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Promoting sustainability by examining the possibility of using bio-mordants in natural coloration with teak dye extract


The objective of this study was to promote sustainability by offering natural dye extracted from teak sawdust and by replacing conventional mordants or metallic salts with bio-mordants: aloe vera and banana sap. This experimentation further dug deep into analysis of dyeing criteria with respect to controlled variables (the dyeing recipes, time) and independent variable (temperature).

To be exact, the fabric samples were simultaneously mordanted and dyed in 1:10 M:L dye bath. The application of bio-mordant was carried out by three manners; first one was only for aloe vera, second one for banana sap and third for the mixture of both. The three dye bath was used once at 70°C and again at 100°C for 60 min.

Then the color fastness properties and CMC test were done to determine the changes in the properties of the samples developed under different parameters. The tested results had shown promising effects on the fastness properties of dyed samples and thus promoting a sustainable scope of dyeing.

Keywords: Teak dye; Bio-mordants; Color fastness properties; CMC; Sustainability.

  1. Introduction

Sustainability is trending in the field of research nowadays. Like wastes from dyeing industries are one of the greatest threats to rivers in countries like Bangladesh (Chowdhury, et al. 2020). Effluent Treatment Plant (ETP) costs a fortune to a dyeing factory.

It has been reported that about 90million taka is spent on the chemical ETP process (Miah, 2012). Though it is a seemingly impractical approach to eradicate all the existing technologies, dyeing industries need to take baby steps to adopt sustainable technologies to survive in this ever-changing era of technologies.

What this project offers is an idea soon to be turned into innovation as time and tide always favors adaptation. In 2016, textile industries in Bangladesh generated around 217 million cubic meter of wastewater which is expected to be 349 cubic meter, assuming bringing up a disastrous effect of the rivers (Hossain, et al. 2018).

Natural dyes have been thought to replace the synthetic dyestuffs in smaller to greater levels. Several sources such as onion skins, turmeric, heena, amla, marigold, carrots, spinach seeds, red and green cabbages etc. have been tested and positive results are found by researchers as potential natural dyes (Bhute, et al. 2012).

Teak sawdust can be one of the potential natural dye sources contributing in the movement of natural coloration. Tectona grandis aka Teak is local to Southeast and South Asian countries such as Sri Lanka, India, Bangladesh, Malaysia, Indonesia, Myanmar and Thailand. Also the tree is cultivated throughout Africa (Sivamani, et al. 2020). It possesses an astonishing golden color (Derkyi, et al. 2009).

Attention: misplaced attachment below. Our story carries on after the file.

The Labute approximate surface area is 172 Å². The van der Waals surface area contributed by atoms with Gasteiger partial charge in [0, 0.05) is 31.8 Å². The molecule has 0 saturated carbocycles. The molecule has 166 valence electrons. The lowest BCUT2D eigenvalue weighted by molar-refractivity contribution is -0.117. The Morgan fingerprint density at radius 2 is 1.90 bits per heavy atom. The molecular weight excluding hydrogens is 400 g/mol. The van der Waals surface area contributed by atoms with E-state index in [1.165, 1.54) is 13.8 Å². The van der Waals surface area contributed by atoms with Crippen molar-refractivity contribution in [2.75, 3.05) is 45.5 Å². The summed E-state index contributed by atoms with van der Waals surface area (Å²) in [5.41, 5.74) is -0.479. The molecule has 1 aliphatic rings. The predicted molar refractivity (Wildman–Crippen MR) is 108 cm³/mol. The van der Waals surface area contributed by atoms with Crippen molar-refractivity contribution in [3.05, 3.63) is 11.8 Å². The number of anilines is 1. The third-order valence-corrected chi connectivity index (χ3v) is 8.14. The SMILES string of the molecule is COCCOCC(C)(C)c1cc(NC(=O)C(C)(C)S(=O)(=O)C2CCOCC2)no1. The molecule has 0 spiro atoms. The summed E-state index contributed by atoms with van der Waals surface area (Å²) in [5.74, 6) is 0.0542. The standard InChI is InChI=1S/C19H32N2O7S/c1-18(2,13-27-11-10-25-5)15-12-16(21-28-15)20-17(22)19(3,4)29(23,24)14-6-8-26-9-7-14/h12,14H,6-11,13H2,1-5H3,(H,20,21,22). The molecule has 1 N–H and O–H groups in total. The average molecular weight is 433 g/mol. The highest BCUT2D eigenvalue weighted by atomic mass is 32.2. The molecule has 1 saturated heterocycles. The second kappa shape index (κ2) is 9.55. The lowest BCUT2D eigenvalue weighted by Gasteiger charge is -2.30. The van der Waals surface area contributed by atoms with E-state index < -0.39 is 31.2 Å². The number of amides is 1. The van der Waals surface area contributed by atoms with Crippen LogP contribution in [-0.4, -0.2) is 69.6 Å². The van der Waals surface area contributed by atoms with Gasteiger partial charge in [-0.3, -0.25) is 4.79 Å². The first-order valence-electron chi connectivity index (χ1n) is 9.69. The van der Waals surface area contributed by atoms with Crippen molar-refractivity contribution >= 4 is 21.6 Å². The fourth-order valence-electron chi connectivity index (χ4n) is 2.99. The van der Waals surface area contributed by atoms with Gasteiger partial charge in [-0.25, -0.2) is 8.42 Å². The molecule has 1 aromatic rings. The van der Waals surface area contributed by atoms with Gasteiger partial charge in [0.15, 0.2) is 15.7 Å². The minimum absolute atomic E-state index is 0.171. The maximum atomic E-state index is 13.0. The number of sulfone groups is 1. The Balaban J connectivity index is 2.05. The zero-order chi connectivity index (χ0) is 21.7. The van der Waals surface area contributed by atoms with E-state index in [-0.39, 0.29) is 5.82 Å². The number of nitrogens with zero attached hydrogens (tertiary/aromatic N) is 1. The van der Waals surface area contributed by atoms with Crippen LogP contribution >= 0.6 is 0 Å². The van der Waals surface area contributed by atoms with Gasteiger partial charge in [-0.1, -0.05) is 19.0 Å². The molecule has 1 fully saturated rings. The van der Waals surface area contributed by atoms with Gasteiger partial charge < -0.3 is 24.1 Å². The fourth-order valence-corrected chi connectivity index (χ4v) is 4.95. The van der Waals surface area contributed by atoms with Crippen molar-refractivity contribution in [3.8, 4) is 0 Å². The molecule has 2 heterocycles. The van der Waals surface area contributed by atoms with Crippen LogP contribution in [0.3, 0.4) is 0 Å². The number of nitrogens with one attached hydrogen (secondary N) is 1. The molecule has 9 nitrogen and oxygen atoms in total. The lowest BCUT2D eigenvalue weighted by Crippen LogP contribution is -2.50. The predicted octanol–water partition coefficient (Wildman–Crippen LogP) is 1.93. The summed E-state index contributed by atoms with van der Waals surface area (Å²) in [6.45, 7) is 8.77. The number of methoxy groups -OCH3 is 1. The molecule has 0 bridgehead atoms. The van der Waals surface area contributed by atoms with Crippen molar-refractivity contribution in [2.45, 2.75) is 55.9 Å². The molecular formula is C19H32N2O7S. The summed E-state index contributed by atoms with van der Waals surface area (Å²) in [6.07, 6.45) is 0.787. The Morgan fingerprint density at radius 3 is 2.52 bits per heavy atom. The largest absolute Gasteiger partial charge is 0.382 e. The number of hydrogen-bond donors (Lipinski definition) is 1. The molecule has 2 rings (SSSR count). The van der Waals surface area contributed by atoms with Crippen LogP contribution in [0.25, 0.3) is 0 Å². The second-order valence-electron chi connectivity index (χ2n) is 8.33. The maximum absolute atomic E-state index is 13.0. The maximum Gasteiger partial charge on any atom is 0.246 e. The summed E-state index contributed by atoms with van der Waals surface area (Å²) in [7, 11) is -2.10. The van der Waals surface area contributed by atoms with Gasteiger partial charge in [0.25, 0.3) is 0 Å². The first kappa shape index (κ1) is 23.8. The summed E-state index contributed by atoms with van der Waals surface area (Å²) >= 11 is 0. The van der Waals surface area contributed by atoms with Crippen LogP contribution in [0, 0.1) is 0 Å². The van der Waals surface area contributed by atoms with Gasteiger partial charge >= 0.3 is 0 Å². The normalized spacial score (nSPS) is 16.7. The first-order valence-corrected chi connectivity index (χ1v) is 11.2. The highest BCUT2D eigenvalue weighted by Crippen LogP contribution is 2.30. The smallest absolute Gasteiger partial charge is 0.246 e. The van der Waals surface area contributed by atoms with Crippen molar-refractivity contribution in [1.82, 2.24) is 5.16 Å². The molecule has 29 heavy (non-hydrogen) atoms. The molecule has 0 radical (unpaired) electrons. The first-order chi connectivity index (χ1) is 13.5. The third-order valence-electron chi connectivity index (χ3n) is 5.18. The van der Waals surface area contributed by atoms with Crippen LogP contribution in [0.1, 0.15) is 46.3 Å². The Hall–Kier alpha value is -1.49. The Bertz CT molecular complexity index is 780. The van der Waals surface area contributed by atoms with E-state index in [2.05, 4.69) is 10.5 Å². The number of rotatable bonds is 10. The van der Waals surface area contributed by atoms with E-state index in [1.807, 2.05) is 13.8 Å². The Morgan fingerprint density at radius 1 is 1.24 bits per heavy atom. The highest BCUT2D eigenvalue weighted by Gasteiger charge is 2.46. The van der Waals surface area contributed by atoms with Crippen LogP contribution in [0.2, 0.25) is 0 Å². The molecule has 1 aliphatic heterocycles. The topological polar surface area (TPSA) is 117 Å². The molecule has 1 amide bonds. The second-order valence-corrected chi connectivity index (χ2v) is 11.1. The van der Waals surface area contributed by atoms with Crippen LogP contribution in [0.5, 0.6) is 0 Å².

Also it has been proven that teak sawdust has antimicrobial properties (Arief, et al. 2014). Researchers and industrialists are trying to make wearable antiviral, antibacterial, antimicrobial in movement of finding any ways possible to reach the milestone by defeating harmful micro-organisms and thus entering the era of enriched technical textiles (Karim, et al. 2020).

Teak has seldom been subjected to experiments regarding its dyeing properties. If its dye shows ample properties, teak dye will have a great deal of applications from dyeing regular wearable to technical textiles like protective textiles (e.g. PPEs).

This experiment also rediscovers bio-mordants; aloe vera and banana sap to be exact. Most of the researchers emphasized on the effect of synthetic mordant (Copper sulphate, aluminum sulphate, potassium dichromate and lead acetate etc.) (Nilani, et al. 2008).

Aloe vera (Aloe barbadensis Miller), is a well acclaimed natural mordanting agent (Zubairu, et al. 2015). Aloe vera is known to have increased fastness properties of natural dyes just fine like other metallic mordanting agents (Ratnapandian, et al. 2017). The special short-stemmed plant’s inner leaf gel is said to have antimicrobial properties. This has been proven by performing screening methods (Habeeb, et al. 2007).

Aloe vera has been described as an antibacterial agent (Habeeb, et al. 2007). According to a recent research aloe vera also possesses burn wound healing effect, immuno-modulatory effect, anti-diabetic effect, anti-oxidant effect, anticancer effect, hepato-protective effect, antiviral and antiulcer effect (Laxmipriya, et al. 2015).

Another noteworthy natural mordanting agent is banana sap (Dhar, et al. 2017). The  pseudostem of banana (Musa paradisiaca) has been used in some countries to make qualitative bio-products such as fiber to make yarn, fabric, apparel and fertilizer, handicrafts, bio-chemicals, paper, fish feed, candy and pickles etc. (Mohiuddin, et al. 2014).

In traditional uses, banana extract is used as a mordanting agent or brown-gold color dye for clothes and fibers (Somana, et al. 2010). The Banana pseudo-stem sap has some special properties relating to various phenomena such as browning of fruits after harvesting, permanent staining of cloth and fibers, antioxidant, antimicrobial, and anti-hemorrhagic properties (Kumara, et al. 2014).

This study was designed to use traditional aqueous extraction method for extracting dyes from teak saw dust. Then extracted dyes applied along with extracted bio-mordants at different parameters. Finally, various fastness properties have been evaluated to find out the performance of individual mordants in natural coloration.

  1. Methodology

2.1 Materials

Following items were required to perform the experiment.

  1. Teak sawdust
  2. Aloe vera
  3. Banana stem
  4. RFD fabric (twill fabric)

2.2 Machinery

Following machinery were needed to test the samples.

  1. Washing machine
  2. Crock meter
  3. Spectrophotometer (Datacolor 800)

2.3.1 Extraction of teak dye

About 1.1kg of teak sawdust was mixed in 2000ml water. The solution took up a darker shade. Then the solution was heated and steered simultaneously on the stove for 3 hours to extract color from the sawdust.